The New Face of National Security

By Dan Froomkin
Special to
Wednesday, November 17, 2004; 12:20 PM

Stephen J. Hadley, who President Bush yesterday named his new national security adviser, has had a prominent role in many of the Bush administration's bigger mistakes, such as the under-reaction to al Qaeda threats before Sept. 11, 2001; the spreading of faulty intelligence about weapons of mass destruction in the run-up to war in Iraq; and the flawed planning for post-war Iraq.

But since his appointment does not require Senate confirmation, Hadley won't necessarily ever be forced to address those issues publicly.

And in Bush's view, Hadley obviously has qualities that easily overcame any qualms about his record. He is very close to his predecessor Condoleezza Rice, now on her way to the State Department, and closer yet to the administration's top hawks, most notably Vice President Cheney. He has proven his loyalty to a fault.

And his appointment fits in perfectly with what appears to be a second-term plan to consolidate power among a handful of highly motivated, unstintingly devoted veterans of Bush's first-term White House.

Here's a photo of Hadley. Get to know him.

Glenn Kessler writes in The Washington Post: "The Sept. 11 commission report was critical of Hadley's handling of policy development in several areas. Hadley was also thrust into an uncomfortable spotlight when he accepted blame in 2003 for allowing faulty intelligence to appear in the president's State of the Union address. . . .

"The Sept. 11 commission, which relied on extensive interviews with administration officials, portrayed Hadley as not effective in resolving several policy issues, such as the question of whether to retaliate for al Qaeda's attack on the USS Cole in October 2000. . . .

"Hadley concluded that a policy toward al Qaeda should be framed within the context of regional policy, delaying final decisions from April 2001 until just before the Sept. 11, 2001, attacks, the report said."

Kessler concludes that Hadley "appears to have won his coveted post in part through a combination of long hours, tight-lipped loyalty and a tendency to call little attention to himself."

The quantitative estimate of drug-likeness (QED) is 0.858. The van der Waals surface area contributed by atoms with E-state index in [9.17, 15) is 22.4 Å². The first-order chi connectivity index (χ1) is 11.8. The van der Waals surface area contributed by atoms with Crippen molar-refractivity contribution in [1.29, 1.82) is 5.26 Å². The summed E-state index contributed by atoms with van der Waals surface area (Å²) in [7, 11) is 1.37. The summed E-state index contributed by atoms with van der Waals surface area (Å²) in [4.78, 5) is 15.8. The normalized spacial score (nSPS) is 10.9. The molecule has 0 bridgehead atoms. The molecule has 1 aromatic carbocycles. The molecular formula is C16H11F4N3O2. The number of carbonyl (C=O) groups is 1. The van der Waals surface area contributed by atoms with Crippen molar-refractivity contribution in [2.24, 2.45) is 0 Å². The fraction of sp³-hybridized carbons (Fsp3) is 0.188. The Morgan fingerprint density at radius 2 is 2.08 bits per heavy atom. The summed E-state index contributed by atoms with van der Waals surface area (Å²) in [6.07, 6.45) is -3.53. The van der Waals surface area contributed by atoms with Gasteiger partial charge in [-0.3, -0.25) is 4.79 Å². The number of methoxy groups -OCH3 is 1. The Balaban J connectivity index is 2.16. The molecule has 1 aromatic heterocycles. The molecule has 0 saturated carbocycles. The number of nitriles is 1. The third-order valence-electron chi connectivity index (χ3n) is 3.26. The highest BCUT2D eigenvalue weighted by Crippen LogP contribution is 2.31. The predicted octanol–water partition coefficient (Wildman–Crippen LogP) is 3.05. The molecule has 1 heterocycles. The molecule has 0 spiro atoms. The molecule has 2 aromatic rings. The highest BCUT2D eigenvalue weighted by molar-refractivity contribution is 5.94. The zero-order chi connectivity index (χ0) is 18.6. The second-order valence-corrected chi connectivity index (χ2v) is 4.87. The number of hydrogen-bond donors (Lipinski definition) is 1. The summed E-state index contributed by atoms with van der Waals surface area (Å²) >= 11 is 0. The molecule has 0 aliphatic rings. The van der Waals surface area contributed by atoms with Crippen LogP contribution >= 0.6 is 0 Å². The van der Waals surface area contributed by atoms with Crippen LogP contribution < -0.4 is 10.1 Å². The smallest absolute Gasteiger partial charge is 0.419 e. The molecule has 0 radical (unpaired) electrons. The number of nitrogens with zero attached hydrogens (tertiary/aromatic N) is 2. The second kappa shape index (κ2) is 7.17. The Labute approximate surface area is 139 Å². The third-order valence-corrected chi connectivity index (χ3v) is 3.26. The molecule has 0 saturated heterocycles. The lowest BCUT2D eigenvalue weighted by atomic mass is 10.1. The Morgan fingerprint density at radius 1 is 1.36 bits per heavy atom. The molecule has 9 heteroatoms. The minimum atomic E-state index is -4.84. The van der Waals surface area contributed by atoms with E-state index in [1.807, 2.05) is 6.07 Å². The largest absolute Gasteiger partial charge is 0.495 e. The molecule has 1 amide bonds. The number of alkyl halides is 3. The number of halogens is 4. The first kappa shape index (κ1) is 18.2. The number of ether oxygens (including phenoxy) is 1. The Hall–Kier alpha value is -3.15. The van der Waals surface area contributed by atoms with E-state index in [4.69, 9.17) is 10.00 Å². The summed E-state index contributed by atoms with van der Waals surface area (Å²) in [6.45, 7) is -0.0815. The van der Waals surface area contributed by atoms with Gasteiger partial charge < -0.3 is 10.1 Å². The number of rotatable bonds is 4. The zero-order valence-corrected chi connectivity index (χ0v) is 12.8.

Scott Shane writes in the New York Times: "Despite his low public profile, Mr. Hadley has been closely associated with the flawed intelligence before the war in Iraq and with what some have criticized as inadequate planning for the postwar period. Despite telephone calls and memos from the Central Intelligence Agency questioning the claim about Iraq's pursuit of uranium, he admitted in July 2003, he did not have the reference removed from the State of the Union speech.

"Mr. Hadley wrote an opinion piece for USA Today in June 2004 arguing that the administration had been right before the war to link Al Qaeda to Saddam Hussein's government in Iraq, a claim largely rejected by the commission studying the Sept. 11 terror attacks. Perhaps most significantly, he led the National Security Council's planning for postwar Iraq, which has turned out to be deadlier and far more difficult than anticipated. . . .

"Colleagues say Mr. Hadley's history has given him close ties not only to Ms. Rice, who is expected to be confirmed as secretary of state and who has described him as her alter ego, but also to the administration's top hawks, Vice President Dick Cheney and Deputy Defense Secretary Paul D. Wolfowitz."

Paul Richter writes in the Los Angeles Times that Hadley "has risen to influence as the most low-key member of the powerful, hawkish group that has shaped U.S. foreign policy over the last four years. . . .

"Because of Hadley's strong ties to Rice and to Vice President Dick Cheney, another former boss, his selection appeared to signal that Bush was looking to further consolidate foreign policy decisions in the hands of his inner circle. . . .

"Like others in Bush's inner circle, Hadley has demonstrated his loyalty. His most highly publicized appearance during Bush's first term came when he effectively took the blame for the president's mistaken claim in the 2003 State of the Union address that Iraq had sought to purchase uranium in Africa."

Digging into his background, Richter writes that Hadley "has argued for broadening the use of nuclear weapons to include deterrence against 'weapons of mass destruction.'"

James Harding in the Financial Times recalls Hadley's "well-publicised mea culpa that deflected criticism from both the president and his immediate boss, Condoleezza Rice.

"At the time, the incident was thought to have damaged Mr Hadley's prospects of advancement. But Mr Hadley's selfless sacrifice of his own reputation more likely burnished his credentials with a president known to prize loyalty. 'He was just the one who was put out there to take the fall to protect Condi,' says one former White House official. 'They wanted to protect her.'"